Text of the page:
The struggle against British colonialism was taken to new scale in the court and in the jail. In the court room, the people of India met Bhagat Singh, the political thinker. In jail, the people of India witness the resilience of Bhagat Singh. The whole nation was awestruck by the hunger-strike that Bhagat Singh and his comrades managed to pull while protesting against the inhumane and discriminatory conditions meted out to the Indian political prisoners. This was a time, says Pattabhi Sitaramyya, official historian of the Congress, when “Bhagat Singh’s name was as widely known all over India and was as popular as Gandhi’s”. Bhagat Singh underwent a hunger-strike for more than 116 days, with one stretch of 97 days, despite the heavy and frequent torture inflicted by the Jail authorities. One of participants of the hunger-strike, Jatin Das, died on the 64th day of the strike.
As a political thinker, the jail years had a deep impact on the ideological development of Bhagat Singh. The presence of an impended trail, which was more of a propaganda forum for him, and an unending thirst for knowledge motivated Bhagat Singh to study hard. He read more than 144 books in jail and prepared extensive notes about his study in a prison diary. His thoughts matured with a serious study and he also criticized his own tactics. In a short message to students’ conference at Lahore, Bhagat Singh advised: “Comrades, Today, we can not ask the youth to take to pistols and bombs… the youth will have to spread to the far corners of the country. They have to awaken the crores of the slum-dwellers of industrial areas and villagers…” Writing about his revolutionary career, Bhagat Singh said: “Study” was the cry that reverberated in the corridors of my mind… the Romance of the violent methods alone which was so prominent amongst our predecessors, was replaced by serious ideas. No more mysticism, no more blind faith… use of force justifiable when resorted to as a matter of terrible necessity: non-violence as policy indispensable for all mass movements.”
When asked in court what he meant by revolution, Bhagat Singh famously replied: “A revolution does not necessarily involve sanguinary strife not is there any place in it for individual vendetta. It is not a bomb or pistol cult. By revolution we mean that the present order of things, which is based on manifest injustice, must be changed… By revolution we mean the ultimate establishment of the order of society… in which sovereignty of the proletariat should be recognized.”
After being awarded life imprisonment in the Assembly bomb case, Bhagat Singh was registered for what came to be known as the Second Lahore Conspiracy Case for the assassination of J. P. Saunders. A special tribunal was set-up for the trail of Bhagat Singh that was provided with the novel power of conducting an ex-parte trail. After what was termed by A. G. Noorani as “a farcical trail”, Bhagat Singh was sentenced to death.
Gandhi observed the injustices meted out to Bhagat Singh in jail and in the court rooms with a conspicuous silence. It was only after the death of Bhagat Singh that the Congress gave a statement, after much tension over wording, in “admiration of the bravery and sacrifice of the late Bhagat Singh and his comrades”. A. G. Noorani pointed out that Gandhi could have averted the death of Bhagat Singh during his talks with the Viceroy, Lord Irwin. Gandhi’s claims that he tried his best to persuade the Viceroy were found to be mere lies by the records that came to light four decades later.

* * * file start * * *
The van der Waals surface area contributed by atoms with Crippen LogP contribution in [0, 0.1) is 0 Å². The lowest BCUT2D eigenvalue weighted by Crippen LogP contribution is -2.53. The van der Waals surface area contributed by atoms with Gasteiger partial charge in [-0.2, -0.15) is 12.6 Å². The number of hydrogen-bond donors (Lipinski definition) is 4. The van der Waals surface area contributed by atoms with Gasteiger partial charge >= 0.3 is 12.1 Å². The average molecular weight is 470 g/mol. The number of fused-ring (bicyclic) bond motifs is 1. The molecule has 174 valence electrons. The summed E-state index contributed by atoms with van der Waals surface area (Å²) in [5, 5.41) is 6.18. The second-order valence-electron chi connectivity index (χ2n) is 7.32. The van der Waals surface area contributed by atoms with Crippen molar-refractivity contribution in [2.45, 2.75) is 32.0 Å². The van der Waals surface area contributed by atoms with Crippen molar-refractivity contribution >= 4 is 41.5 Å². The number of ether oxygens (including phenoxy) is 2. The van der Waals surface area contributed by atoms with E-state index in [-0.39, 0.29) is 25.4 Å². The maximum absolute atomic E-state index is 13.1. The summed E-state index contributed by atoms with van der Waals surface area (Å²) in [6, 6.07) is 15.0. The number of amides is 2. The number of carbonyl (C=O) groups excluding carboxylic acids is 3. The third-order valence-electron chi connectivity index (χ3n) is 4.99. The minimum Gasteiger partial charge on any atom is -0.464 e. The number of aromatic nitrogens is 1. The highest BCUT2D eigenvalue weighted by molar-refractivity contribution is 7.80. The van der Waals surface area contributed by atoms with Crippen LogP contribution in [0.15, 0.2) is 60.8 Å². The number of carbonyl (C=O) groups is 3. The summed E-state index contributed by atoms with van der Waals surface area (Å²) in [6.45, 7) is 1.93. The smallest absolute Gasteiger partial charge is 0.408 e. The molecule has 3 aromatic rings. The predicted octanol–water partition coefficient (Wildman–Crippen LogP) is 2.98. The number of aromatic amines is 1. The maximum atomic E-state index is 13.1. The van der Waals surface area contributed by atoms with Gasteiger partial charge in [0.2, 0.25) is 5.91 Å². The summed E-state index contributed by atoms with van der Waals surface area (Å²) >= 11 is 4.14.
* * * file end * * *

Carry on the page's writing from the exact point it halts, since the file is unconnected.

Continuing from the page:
Bhagat Singh, nevertheless, found a supporter in the mainstream politics and that was in Jinnah. Jinnah who was himself isolated by the encroachment of religion in politics at that time and considered it undesired rose in support of Bhagat Singh. In his incisive speech to the Constituent Assembly on September 12 and 14, 1929, Jinnah harshly condemned the criminal colonial rule and the Government’s actions against revolutionaries:
“The man who goes on hunger-strike has a soul. He is moved by the soul and he believes in the justice of his cause; he is not an ordinary criminal who is guilty of cold-blooded, sordid, wicked crime.
“What was he driving at? It is the system, this damnable system of Government, which is resented by the people.
“And the last words I wish to address the Government are, try and concentrate your mind on the root cause and the more you concentrate on the root cause, the less difficulties and inconveniences there will be for you to face, and thank Heaven that the money of the taxpayer will not be wasted in prosecuting men, nay citizens, who are fighting and struggling for the freedom of their country.”
In our part of the sub-continent, we conveniently forget the role played by non-Muslims in the struggle of liberation from the British colonialism. All non-Muslims are grouped in one category to be completely rejected by the rulers of Pakistan irrespective of their message and their history. The same fate met Bhagat Singh. That he was supported by Jinnah is a fact never mentioned in the corridors of power or in the text-books of Pakistan Studies. It is not surprising, though. Bhagat Singh, a symbol of resistance, could never be the hero of the government that is not based on the will of the people.
Although the times have changed, they do not appear to have changed a lot. The World, particularly Pakistan is still facing a number of problems that were essentially present in the times of Bhagat Singh as well. Hence, the legacy of Bhagat Singh remains with us in his uncompromising struggle against imperialism, unflinching resistance to communalism and caste oppression, unbending opposition to the bourgeois-landlord rule, and unswavering support for socialism as the best possible alternative before society.
Published in The Post (Vista) on Tuesday, March 25, 2008.